(CNN) — Panama's Bocas Bali resort seemingly had it all.
Sixteen luxurious overwater villas on a private island in the Caribbean Sea. A 70-foot freshwater pool and spa. An enviable commitment to sustainability thanks to the exclusive use of solar energy. Fine dining in a restaurant set inside a 100-year-old house.
Sounds perfect, right?
But there was just one thing missing. A beach.
Until now, that is. The adults-only resort, located in Panama's Bocas Del Toro province, has just revealed what its owner refers to as the "world's first aerial beach."
Named Kupu-Kupu -- borrowed from the Indonesian word for butterfly -- the beach is approximately 90 feet long and 20 feet wide. Built on pilings over the water, it features white sand, palm trees, lounge chairs and a bar. A 10-foot-wide wooden boardwalk connects it to the island.
Green quartz-tiled stairs offer access to the waters below, where guests can go snorkeling and kayaking, among other non-motorized water sports on offer.
"It had to be extraordinary"
Kupu-Kupu Beach is approximately 90 feet long and 20 feet wide.
According to Bocas Bali owner Dan Behm, much consideration was taken when designing the structure.
"When we were first introduced to the private island I needed a little convincing to see past the absence of a white sand beach, but the island had everything else and some things I didn't even know I wanted, so we started to think about how we could construct a beach that looked to be part of the island without any negative impact to the mangroves, coral or surrounding sea life," he tells CNN Travel via email.
"After we researched the more traditional manmade options, we realized we were going to have to get creative and we did."
Andres Brenes, an architect from Costa Rica, developed the initial design for the beach says Behm.
What makes it a world first?
Green quartz-tiled stairs descend into the waters below.
Global travelers may balk at claims the beach is the first of its kind, given artificial beaches can be found in destinations all over the world.
Asked what makes Bocas Bali's beach a 'world first', Behm says they have done extensive online searches and have yet to find another beach built on pilings over the water.
"We know of several floating beaches in the world (where the beach is built directly on top of the water) which would have been a lot easier, but was not possible in our case as they would have damaged the mangroves and coral," he says.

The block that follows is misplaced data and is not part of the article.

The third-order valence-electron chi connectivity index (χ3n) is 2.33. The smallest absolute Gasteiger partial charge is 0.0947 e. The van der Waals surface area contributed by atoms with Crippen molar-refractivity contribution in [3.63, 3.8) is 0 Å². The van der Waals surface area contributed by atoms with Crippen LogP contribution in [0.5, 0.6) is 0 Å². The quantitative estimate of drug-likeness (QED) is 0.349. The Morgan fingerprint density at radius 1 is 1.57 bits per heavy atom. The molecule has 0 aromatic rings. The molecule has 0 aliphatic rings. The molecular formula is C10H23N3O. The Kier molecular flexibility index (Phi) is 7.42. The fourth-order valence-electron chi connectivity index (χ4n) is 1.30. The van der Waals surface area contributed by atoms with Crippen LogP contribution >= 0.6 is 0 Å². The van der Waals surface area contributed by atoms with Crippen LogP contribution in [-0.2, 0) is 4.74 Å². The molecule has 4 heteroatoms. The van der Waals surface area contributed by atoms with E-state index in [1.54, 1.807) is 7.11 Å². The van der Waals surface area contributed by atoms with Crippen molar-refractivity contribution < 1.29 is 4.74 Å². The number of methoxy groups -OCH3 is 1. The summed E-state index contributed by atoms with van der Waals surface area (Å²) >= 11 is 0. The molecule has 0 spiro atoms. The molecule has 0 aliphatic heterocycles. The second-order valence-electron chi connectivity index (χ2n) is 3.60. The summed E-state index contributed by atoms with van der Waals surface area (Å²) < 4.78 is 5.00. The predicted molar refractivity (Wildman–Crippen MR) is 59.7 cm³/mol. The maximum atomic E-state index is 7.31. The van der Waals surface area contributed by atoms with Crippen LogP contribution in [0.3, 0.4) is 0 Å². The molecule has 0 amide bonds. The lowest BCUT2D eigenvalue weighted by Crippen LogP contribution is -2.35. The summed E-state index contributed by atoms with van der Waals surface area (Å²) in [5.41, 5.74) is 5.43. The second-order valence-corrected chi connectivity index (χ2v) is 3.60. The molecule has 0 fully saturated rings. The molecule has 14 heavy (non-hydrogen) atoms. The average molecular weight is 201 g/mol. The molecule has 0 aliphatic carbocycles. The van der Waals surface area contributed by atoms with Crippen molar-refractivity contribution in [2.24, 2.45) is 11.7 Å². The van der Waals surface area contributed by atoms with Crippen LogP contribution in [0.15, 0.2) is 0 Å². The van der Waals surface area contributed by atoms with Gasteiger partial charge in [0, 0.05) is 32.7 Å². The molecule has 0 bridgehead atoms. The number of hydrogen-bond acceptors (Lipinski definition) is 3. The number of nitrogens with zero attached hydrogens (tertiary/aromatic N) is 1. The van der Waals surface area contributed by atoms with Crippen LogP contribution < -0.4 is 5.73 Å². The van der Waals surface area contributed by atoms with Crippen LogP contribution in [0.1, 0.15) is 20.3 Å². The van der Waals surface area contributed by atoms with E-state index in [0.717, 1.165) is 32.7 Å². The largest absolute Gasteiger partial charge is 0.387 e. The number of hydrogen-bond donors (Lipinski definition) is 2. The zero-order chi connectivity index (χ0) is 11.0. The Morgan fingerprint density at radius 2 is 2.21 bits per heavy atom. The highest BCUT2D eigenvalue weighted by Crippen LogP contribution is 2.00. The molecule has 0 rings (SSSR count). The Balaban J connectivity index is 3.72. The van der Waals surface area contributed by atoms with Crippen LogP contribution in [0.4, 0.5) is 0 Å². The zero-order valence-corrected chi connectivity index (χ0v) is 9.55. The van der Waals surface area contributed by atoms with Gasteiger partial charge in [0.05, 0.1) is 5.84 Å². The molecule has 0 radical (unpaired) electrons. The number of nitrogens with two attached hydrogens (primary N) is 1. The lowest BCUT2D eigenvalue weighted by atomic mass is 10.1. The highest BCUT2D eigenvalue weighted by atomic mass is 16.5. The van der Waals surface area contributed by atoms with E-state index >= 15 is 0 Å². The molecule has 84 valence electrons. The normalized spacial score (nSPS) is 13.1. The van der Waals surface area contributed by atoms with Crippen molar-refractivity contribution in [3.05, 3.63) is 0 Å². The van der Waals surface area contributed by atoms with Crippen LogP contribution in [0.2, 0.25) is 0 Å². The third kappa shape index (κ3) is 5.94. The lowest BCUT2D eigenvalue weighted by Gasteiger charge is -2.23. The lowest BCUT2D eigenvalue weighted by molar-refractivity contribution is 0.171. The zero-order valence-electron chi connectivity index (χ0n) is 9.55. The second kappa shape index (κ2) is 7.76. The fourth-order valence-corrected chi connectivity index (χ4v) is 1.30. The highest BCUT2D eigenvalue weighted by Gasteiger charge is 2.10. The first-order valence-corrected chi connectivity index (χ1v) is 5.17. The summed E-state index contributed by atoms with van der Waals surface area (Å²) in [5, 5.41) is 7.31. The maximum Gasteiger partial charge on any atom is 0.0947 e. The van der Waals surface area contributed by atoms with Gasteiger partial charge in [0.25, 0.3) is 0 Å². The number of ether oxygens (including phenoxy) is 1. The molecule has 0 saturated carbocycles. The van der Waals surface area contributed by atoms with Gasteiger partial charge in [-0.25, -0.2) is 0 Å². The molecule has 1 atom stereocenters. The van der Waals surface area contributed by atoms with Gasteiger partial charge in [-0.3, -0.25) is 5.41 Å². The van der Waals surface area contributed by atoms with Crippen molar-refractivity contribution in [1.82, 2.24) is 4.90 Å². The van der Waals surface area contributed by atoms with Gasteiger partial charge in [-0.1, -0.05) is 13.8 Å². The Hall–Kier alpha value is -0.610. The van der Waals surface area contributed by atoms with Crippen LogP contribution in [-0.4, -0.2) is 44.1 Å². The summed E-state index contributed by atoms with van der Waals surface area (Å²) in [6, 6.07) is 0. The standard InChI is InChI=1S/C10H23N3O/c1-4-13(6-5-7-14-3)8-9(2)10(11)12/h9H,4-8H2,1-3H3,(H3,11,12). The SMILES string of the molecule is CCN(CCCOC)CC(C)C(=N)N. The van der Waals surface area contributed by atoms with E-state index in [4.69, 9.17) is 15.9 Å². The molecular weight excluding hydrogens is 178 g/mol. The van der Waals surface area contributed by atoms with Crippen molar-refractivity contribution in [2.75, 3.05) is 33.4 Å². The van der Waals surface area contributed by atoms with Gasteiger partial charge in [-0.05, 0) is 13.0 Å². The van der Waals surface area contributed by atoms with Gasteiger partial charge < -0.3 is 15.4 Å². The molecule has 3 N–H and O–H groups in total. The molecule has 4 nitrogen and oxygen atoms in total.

"In addition none of the engineers and global consultants have been able to identify anything like our aerial beach. It is possible that there is one somewhere that we have not been able to locate. If you can find another one we are highly interested in seeing it. If there is another one, it certainly does not have an entry into the water that is anything like ours."
Build a beach
An aerial view of Bocas Bali's aerial beach.
Behm says the entire beach was built manually with very little modern machinery.
"The hardest part was building the pool-like steps and base in place over the water then lowering the structure into the water. This was tremendously stressful and no one, even Marazul (the project management team) knew if we could pull it off."
It took about nine months to construct, he adds.
As for the sand, Behm says it's locally sourced and easy to maintain.
"The winds are very mild so most of the sand stays in place -- 90 drains positioned on the beach allow the water to go through but not the sand. The palm trees are planted in soil-filled barrels built into the structure so they do not interfere with the natural environment while adding that sought after Caribbean island aesthetic.
"It really is an engineering marvel. The staff rakes the sand each morning and they will bring in more sand if needed and at most, once a year."
So far, he says guests have had a very positive reaction to the new beach, as it feels like a natural extension of the island.
About the resort
Bocas Bali has 16 overwater luxury villas.
Bocas Bali hasn't been without a beach for that long, as it only just opened in September of 2021.
Set on Panama's Frangipani Island, its 16 stilted overwater villas were crafted in Bali then shipped to Panama. Some come with private pools, others have a glass floor inlay, allowing guests to view the sea life below. A series of bamboo treehouses are now under development and due to open this year.
Bocas Bali is being promoted as 100% off-grid -- catchment basins store 100,000 gallons of rainwater, while electricity is generated by solar panels.
Rates start at $1,100 per night during peak season and $900 per night during green season, all meals included.
Bocas Bali, Frangipani Island, Bocas Del Toro, Panama; +507 838 8362